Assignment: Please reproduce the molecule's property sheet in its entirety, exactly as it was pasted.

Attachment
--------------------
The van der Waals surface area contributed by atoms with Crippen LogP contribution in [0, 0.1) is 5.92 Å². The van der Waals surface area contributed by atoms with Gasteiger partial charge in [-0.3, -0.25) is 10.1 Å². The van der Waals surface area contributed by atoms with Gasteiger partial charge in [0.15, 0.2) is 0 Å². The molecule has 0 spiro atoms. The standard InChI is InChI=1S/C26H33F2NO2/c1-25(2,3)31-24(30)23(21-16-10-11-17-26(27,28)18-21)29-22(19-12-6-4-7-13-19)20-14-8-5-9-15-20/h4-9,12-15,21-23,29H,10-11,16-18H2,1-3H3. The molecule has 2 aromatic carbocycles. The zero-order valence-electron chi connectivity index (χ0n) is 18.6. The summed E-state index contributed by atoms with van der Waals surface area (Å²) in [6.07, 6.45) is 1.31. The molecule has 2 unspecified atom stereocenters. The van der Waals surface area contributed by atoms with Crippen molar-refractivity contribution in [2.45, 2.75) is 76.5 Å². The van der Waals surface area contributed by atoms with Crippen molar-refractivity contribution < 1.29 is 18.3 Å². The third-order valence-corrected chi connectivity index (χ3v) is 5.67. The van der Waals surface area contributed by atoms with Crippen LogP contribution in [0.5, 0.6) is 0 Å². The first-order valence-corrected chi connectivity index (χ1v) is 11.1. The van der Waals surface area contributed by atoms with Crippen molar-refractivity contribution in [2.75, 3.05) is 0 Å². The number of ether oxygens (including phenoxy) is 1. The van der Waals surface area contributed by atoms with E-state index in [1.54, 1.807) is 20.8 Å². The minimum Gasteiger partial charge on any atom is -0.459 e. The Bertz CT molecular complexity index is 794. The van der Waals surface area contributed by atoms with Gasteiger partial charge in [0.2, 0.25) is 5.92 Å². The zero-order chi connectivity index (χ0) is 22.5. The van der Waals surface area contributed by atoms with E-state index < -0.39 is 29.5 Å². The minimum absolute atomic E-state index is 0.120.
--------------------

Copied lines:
The van der Waals surface area contributed by atoms with Crippen LogP contribution in [0, 0.1) is 5.92 Å². The van der Waals surface area contributed by atoms with Gasteiger partial charge in [-0.3, -0.25) is 10.1 Å². The van der Waals surface area contributed by atoms with Gasteiger partial charge in [0.15, 0.2) is 0 Å². The molecule has 0 spiro atoms. The standard InChI is InChI=1S/C26H33F2NO2/c1-25(2,3)31-24(30)23(21-16-10-11-17-26(27,28)18-21)29-22(19-12-6-4-7-13-19)20-14-8-5-9-15-20/h4-9,12-15,21-23,29H,10-11,16-18H2,1-3H3. The molecule has 2 aromatic carbocycles. The zero-order valence-electron chi connectivity index (χ0n) is 18.6. The summed E-state index contributed by atoms with van der Waals surface area (Å²) in [6.07, 6.45) is 1.31. The molecule has 2 unspecified atom stereocenters. The van der Waals surface area contributed by atoms with Crippen molar-refractivity contribution in [2.45, 2.75) is 76.5 Å². The van der Waals surface area contributed by atoms with Crippen molar-refractivity contribution < 1.29 is 18.3 Å². The third-order valence-corrected chi connectivity index (χ3v) is 5.67. The van der Waals surface area contributed by atoms with Crippen LogP contribution in [0.5, 0.6) is 0 Å². The first-order valence-corrected chi connectivity index (χ1v) is 11.1. The van der Waals surface area contributed by atoms with Crippen molar-refractivity contribution in [2.75, 3.05) is 0 Å². The number of ether oxygens (including phenoxy) is 1. The van der Waals surface area contributed by atoms with E-state index in [1.54, 1.807) is 20.8 Å². The minimum Gasteiger partial charge on any atom is -0.459 e. The Bertz CT molecular complexity index is 794. The van der Waals surface area contributed by atoms with Gasteiger partial charge in [0.2, 0.25) is 5.92 Å². The zero-order chi connectivity index (χ0) is 22.5. The van der Waals surface area contributed by atoms with E-state index < -0.39 is 29.5 Å². The minimum absolute atomic E-state index is 0.120.